In the natural world, molecular confinement is Nature’s way to convert substrates efficiently and selectively into the chemical products essential to life. Over eons of evolution, Nature has developed extraordinary molecular hollow structures with well-defined nanometer-sized reaction environments designed to sequester and encapsulate specific chemical entities through molecular recognition to promote their chemical transformations partitioned from the bulk; the enzymes. Inspired by the natural blueprint, chemists have created elegant synthetic enzymatic models. Such systems are designed to create molecular architectures with well-defined cavities, in which catalytic centers are strategically positioned inside the nanoconfined space. From those studies, several phenomena, sometimes operating in concert, have been established, which are explored to speed up the desired reaction and/or to completely change the usual reaction outcome afforded from the same reactions when carried out in the bulk. Chemical systems that change the reaction outcome through molecular confinement have been called nanoreactors.
As part of our research program, we have developed porphyrin-based molecular hollow structures for the syntheses of mechanically-linked molecules. One example of those structures is the cyclic Ru(II)porphyrinate with a diphenylcarbene external axial ligand 1 (Figure 1). The main property of 1 is its ability to promote carbene insertion reactions from diazo derivatives inside the central cavity exclusively. Investigating 1 as the catalytically-active ring component for rotaxane assembly processes from the proper half-threads through carbene N-H or S-H insertions as the irreversible chemical step that connects the molecular pieces in the interlocked fashion, we found surprising results. Firstly, 1 is quantitatively incorporated into rotaxanes in the presence of a large excess (10x) of an equimolar mixture of half-threads, which are completely recovered as starting materials after reaction workup. No side reactions such as nucleophilic attack to the diphenylcarbene axial ligand by the amine or thiol half-threads, dimerization of the carbene intermediates due to the large excess of the diazo half-thread in the medium nor intercomponent reactions promoted by the rotaxane itself, all of which were expected under our experimental conditions, were observed in our experiments.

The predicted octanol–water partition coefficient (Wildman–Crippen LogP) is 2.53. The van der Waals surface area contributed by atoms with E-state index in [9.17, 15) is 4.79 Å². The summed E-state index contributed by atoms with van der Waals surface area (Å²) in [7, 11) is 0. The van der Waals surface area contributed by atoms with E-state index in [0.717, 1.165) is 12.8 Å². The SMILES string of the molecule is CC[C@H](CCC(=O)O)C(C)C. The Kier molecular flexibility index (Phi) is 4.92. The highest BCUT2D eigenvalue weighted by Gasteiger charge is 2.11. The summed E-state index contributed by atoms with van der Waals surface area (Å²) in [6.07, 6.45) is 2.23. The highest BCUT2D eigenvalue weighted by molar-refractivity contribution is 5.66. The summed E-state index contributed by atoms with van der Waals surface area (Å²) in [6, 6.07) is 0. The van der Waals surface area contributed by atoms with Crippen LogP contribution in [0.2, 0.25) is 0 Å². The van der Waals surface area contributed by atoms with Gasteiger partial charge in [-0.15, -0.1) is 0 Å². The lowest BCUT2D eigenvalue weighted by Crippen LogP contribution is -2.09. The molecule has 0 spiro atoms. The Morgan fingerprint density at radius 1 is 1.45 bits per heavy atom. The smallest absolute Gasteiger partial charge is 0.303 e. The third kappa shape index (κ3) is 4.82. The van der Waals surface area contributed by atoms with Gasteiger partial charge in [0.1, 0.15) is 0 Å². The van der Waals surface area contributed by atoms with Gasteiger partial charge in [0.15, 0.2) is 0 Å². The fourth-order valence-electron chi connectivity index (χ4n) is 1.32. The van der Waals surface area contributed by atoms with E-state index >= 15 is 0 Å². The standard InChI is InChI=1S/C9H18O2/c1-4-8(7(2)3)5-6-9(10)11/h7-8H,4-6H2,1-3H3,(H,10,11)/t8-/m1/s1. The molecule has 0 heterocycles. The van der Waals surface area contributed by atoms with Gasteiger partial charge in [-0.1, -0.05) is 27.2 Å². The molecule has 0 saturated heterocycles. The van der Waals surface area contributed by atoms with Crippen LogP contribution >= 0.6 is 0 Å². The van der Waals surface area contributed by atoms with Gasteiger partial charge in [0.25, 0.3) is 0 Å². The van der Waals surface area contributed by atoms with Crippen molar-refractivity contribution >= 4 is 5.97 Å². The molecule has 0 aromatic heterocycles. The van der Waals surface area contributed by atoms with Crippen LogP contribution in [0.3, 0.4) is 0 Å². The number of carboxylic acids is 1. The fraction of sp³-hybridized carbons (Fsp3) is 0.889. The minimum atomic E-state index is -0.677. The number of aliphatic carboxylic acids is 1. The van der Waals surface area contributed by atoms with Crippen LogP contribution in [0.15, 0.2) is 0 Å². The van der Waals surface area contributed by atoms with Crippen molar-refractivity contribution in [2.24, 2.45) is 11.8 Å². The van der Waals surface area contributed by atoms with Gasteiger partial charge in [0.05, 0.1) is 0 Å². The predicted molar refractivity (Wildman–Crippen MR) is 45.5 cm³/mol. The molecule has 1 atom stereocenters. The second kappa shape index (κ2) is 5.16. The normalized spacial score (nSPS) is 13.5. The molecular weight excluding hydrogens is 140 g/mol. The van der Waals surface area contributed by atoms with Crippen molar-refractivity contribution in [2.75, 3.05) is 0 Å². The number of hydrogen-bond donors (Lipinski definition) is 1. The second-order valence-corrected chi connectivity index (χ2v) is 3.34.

Figure 1 – Molecular structure of the Ru(II)porphyrinate-based molecular capsule and its application as the catalytically-active ring component in rotaxane assembly process through carbene N-H or S-H insertion reactions. X = primary amine (R-NH2) or thiol (R-SH) groups; Y = secondary amine (R-NH-R’) or thioether (R-S-R’) groups.
Spectroscopic investigation of the rotaxane assembly process revealed that the amine or thiol groups on the half-threads coordinate to the Ru(II) ion inside the cavity to yield the respective hexacoordinated complexes prior to the formation of the carbene intermediate. The thiol hexacoordinated complex is labile at room temperature, while the amine analog is at 60oC. Such lability of the hexacoordinated complexes informs that the amine and thiol half-threads enter and leave the Ru(II) ion coordination sphere quickly, thereby creating a local concentration of those chemical functionalities near the central cavity (Figure 2). As soon as the diazo half-thread has the chance to reach the Ru(II) center, the carbene intermediate is formed after extrusion of a N2 molecule. The higher local concentration of N-H e S-H groups near the Ru(II) ion speeds up the insertion reactions, which are now faster than the deleterious carbene dimerization side reaction.
Figure 2 – Schematic representation of the rotaxane assembly process using Ru(II)porphyrinate-based molecular capsule 1 in the presence of a large excess of substrates. X = primary amine (R-NH2) or thiol (R-SH) groups; Y = secondary amine (R-NH-R’) or thioether (R-S-R’) groups.
After formation of the rotaxanes, the secondary amine or thioether groups on the thread are coordinated to the Ru(II) ion on the ring. Such intercomponent interactions shut down the Ru(II) ion activity, therefore avoiding the turnover of the cyclic promoter and subsequent intercomponent side reactions. Running the same experiment with the acyclic version of the Ru(II)porphyrinate as promoter (Figure 3) yields the expected dimer, thioether, secondary and tertiary amine threads, thereby demonstrating that 1 functions as a nanoreactor and alters the product distribution of carbene insertions. Such chemical features of 1 are reminiscent of natural enzymes and will allow us to prepare soon the elusive mechanically-linked polymers and copolymers with well-defined structures and narrow molar mass distributions.
Figure 3 – Schematic representation of the carbene insertion reactions promoted by the acyclic version of 1. The lack of central cavity in the promoter and no formation of mechanical mechanical bonds in the products allow the Ru(II)porhyrinate center to turnover, which leads to total consumption of the diazo substrate to afford the expected mixture of products from mono and di (for the case of the half-thread-NH2 derivative) carbene insertions as well as carbene dimerization. N = tertiary amine group (R-N-(R’)2); X = primary amine (R-NH2) or thiol groups (R-SH); Y = secondary amine (R-NH-R’) or thioether (R-S-R’) groups; Z = olefin functionality (R-CH2=CH2-R) afforded from the carbene dimerization side reactions.